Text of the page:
TODAY IN KENTUCKY HISTORY

Kentucky Trivia ● Kentucky Tweets

Localtonians wish a Happy Birthday to Captain Abraham Lincoln, President Lincoln’s grandfather, born in 1774.

May 13, 1871, to calm down a city in turmoil, the mayor and railway officials met over Robert Fox’s lawsuit in Louisville.  Robert Fox and other African Americans refused to accept their offer of segregated street cars, and facing economic and political issues, the rail company agreed to integrate.

Wednesday, May 13, 1891, Kingman won the 17th Kentucky Derby for owner Jacobin Stables and trainer Dudley Allen and earned $4,550.  Isaac Burns Murphy won his last of three Derbies.  The Tennessee bred covered the 1 1/2 miles in 2:52 ¼, for the slowest Derby.

May 13, 1911, Meridian won the 37th Kentucky Derby.  The winning connections earned $4,850.  The race went in 2:05, equaling the track record and setting the Derby record for 1 1/4 miles.  Post-time was 5:02 p.m.

Kentucky Trivia:  Matt Winn changed racing forever by introducing the $2.00 minimum bet.  In the past, the minimum bet was $5.00, beyond the reach of most working people.

May 13, 1916, Harrodsburg bred George Smith won the 42nd Kentucky Derby.  Owner John Sanford, an ex-member of the U.S. House and prominent horse breeder, along with U.S. Hall of Fame trainer Hollie Hughes, secured their only Derby.  Hall of Fame jockey Johnny Loftus won his first of two Derbies.  The winning connections won $9,750.

May 13, 1922, the 48th Kentucky Derby and 47th Preakness Stakes ran on the same day.  California bred Morvich won the Derby and $53,000 for owner Ben Block and trainer Fred Burlew.  Jockey Albert Johnson won his first of two.  Greentree Stable’s Pillory won the Preakness Stakes and $51,000.  Pillory also won the Belmont over three others in June.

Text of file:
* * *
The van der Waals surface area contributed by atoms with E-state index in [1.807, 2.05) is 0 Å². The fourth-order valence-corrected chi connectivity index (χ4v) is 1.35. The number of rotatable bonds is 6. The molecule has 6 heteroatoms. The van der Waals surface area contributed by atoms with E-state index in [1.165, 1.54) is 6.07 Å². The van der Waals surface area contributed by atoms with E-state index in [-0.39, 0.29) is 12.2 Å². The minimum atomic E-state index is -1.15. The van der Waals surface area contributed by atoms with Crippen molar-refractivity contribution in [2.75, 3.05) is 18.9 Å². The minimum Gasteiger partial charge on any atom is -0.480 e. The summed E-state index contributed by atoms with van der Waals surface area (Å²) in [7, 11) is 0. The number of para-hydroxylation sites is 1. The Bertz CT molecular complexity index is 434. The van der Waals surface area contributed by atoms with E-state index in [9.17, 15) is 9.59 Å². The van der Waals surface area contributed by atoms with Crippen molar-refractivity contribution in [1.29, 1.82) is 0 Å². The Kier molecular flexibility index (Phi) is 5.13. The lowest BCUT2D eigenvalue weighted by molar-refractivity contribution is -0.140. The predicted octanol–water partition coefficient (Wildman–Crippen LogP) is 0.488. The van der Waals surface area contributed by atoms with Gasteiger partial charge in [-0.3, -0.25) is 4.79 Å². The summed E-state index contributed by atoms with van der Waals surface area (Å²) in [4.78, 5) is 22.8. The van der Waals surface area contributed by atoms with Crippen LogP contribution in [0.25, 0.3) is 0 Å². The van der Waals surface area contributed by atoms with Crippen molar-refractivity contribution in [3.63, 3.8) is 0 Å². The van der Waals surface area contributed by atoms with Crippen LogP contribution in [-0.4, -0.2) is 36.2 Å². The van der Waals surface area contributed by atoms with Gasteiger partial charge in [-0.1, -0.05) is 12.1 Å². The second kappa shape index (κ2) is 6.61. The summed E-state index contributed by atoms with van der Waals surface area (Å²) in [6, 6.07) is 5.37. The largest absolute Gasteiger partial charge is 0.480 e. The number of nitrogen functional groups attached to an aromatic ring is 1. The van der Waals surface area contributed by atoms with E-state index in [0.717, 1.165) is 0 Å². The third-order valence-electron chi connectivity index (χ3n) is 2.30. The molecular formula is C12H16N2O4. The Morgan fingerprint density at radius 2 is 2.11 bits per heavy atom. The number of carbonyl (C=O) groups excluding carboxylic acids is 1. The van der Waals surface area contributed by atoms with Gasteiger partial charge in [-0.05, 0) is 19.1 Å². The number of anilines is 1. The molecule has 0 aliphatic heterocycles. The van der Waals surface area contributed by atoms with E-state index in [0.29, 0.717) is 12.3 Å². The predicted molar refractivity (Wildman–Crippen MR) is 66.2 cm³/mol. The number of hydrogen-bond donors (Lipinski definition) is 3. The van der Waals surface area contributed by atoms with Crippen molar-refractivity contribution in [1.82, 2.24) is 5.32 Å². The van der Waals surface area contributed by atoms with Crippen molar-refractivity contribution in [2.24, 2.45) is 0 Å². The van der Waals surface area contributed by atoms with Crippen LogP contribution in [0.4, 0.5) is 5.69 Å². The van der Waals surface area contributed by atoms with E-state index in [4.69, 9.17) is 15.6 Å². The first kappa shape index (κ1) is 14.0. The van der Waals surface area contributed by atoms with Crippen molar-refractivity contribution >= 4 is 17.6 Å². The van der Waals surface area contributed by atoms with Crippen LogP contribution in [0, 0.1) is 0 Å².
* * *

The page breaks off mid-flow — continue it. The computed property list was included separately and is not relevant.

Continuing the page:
May 13, 1923, Patrolman David B. Rogers, Covington Police Department, died when a speeding car struck his police motorcycle on the Madison Pike.

May 13, 1926, Chief of Police George S. Smiddy, Jellico Police Department, died from a gunshot while attempting to arrest a man who had fired several shots earlier in the evening while involved in a domestic dispute.

May 13, 1953, Dr. N.S. Noland, Superintendent of Eastern State Hospital in Lexington, claimed the elderly that clogged Kentucky’s mental hospitals should not be there.  He stated ”these displaced persons have been falsely labeled insane and placed in hospitals to spend their waning years waiting to die because they have nowhere else to go.

May 13, 1965, Buckpasser ran his first race; the only time he did not place.

May 13, 1969, Investigator William Lee Jones, Kentucky Department of Alcoholic Beverage Control, died after two suspects in Bardstown beat him while investigating the theft of several cases of beer and whiskey from a local event.

May 13, 1969, Army SP4 Ira J. Sturgeon from Freeburn in Pike County died in the Vietnam War.

May 13, 1970, Army SSG Rhea M. Kidd from Munfordville in Hart County died in the Vietnam War.

May 13, 1975, Air Force SGT Tommy R. Nealis from Mt. Sterling died in the Vietnam War.

May 13, 1979, Dr. Donald Zacharian, a 43 year-old Texas University executive, became Western Kentucky University’s President. 

May 13, 1982, about 4,000 workers at General Electric’s Appliance Park in Louisville walked off the job to show support for 200 striking maintenance workers.